I earnestly subscribe to noted psychologist Mihaly Csikszentmihalyi‘s Theory of Flow. The former University of Chicago professor has spent his life’s work studying what makes people–truly–happy, and “truly” is the operative word. His definition of “flow,” as in “in the flow,” is the experience of optimal fulfillment and engagement.

“Flow,” he wrote, “whether in creative arts, athletic competition, engaging work, or spiritual practice, is a deep and unique human motivation to excel, exceed, and triumph over limitation.”

Believers note that when flow is occurring, the ego drops off, time flies, actions, movements, and thoughts follow inevitably from previous ones.

I am an “in the flow” person, whether writing a book about a 19th century limner or readying a manuscript or a lesson on plot or shaping a teachers’ writing workshop or a young authors visit or cooking up chicken soup or an interview answer.

I was–truly–in the flow, though, while writing S is for Story.

I was writing the book I live and breathe.

How have you come to thrive in such a competitive, unpredictable industry?

The key word in the above question? “Thrive.”

I often tell students and writers and the public at large: there are all sorts of currencies in this world of ours.

Were dollars and cents the only determinant of one’s life’s work’s success, I’d unfortunately be in a whole lot of trouble.

Uncovering my voice, telling my story, connecting with young readers and especially fellow writers: this is the Stuff of my ongoing writer’s journey and its inevitable yet surprising satisfactory endings.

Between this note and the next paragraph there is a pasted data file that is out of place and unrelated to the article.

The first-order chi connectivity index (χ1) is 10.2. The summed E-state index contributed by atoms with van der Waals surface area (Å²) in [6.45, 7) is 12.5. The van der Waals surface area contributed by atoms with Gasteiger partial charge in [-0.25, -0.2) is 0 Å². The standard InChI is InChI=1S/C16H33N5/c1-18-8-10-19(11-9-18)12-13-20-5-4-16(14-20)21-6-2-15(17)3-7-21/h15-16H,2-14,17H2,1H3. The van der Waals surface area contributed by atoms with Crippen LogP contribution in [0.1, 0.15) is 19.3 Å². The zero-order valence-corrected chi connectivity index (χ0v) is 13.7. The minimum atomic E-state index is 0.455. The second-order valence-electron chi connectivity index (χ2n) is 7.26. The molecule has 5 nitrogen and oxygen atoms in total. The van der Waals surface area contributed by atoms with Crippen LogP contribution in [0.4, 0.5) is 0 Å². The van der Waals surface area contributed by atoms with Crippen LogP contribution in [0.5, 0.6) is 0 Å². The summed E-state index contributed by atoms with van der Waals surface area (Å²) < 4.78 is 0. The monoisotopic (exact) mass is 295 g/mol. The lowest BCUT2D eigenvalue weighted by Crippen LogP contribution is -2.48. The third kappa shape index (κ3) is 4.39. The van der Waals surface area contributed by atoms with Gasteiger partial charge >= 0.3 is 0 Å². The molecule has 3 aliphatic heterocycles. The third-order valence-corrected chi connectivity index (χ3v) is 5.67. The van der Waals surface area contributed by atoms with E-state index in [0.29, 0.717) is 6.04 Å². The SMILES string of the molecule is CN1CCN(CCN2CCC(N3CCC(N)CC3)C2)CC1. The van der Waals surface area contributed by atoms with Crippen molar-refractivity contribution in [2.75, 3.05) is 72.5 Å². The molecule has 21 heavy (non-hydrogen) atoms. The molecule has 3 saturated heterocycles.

I learned early and often there were no guarantees–think of the books that had Sept. 11, 2001 publication dates. As for competition, I’m continually amazed by and choose to focus on the generous spirit that pervades my children’s book world.

Which is not to say that it wouldn’t be nice if the capital S in Stuff referenced above were a $. Because it would be nice. It’s simply that I knew from the get-go that writing children’s books would not provide a true means of support. I was always prepared, if push came to shove, to earn my keep in other ways.

The trick, for me, was to make sure those “other ways” were somehow connected to the children’s book world.

I happen to live inside concentric circles, each a neighborhood in its own right, but part and parcel of, as well as connected to, the grander world of children’s books.

The children’s book writing community. SCBWI. The world of children’s literature. The publishing world. The Kidlitosphere. Librarians. Teachers. Booksellers. Reviewers. Readers. Students. Schools.

I move in and out of these circles daily, weekly, sometimes even hourly, learning and growing, receiving and giving, paying kindnesses forward, creating in many ways that wondrous “flow” of which I spoke in an earlier answer.

To earn my keep I’ve written an abecedarian telling of Illinois’ story, language arts exercises, Christian Sunday school materials, stories for interchangeable characters, teacher guidelines, book reviews, writing programs, literacy book lists.

Some days I’m in the schools, visiting classrooms, facilitating young-writer workshops, teaching teachers about writing. Some nights I teach adults how to write for children–picture books, novels, and nonfiction, too.

In between, I coach children’s book writers, wherever they are in the writing process, helping them discover and tell their stories. The common denominator: children and children’s books.

I recently joined five fellow children’s book authors who also teach writing to create the group blog Teaching Authors. I’m an author who teaches; I’m a teacher who authors books. Each ensures, at any given moment, I’m in the flow, alive and thriving.

Cynsational Notes

The Craft, Career & Cheer series features conversations with children’s-YA book creators about positive aspects of their creative and professional lives.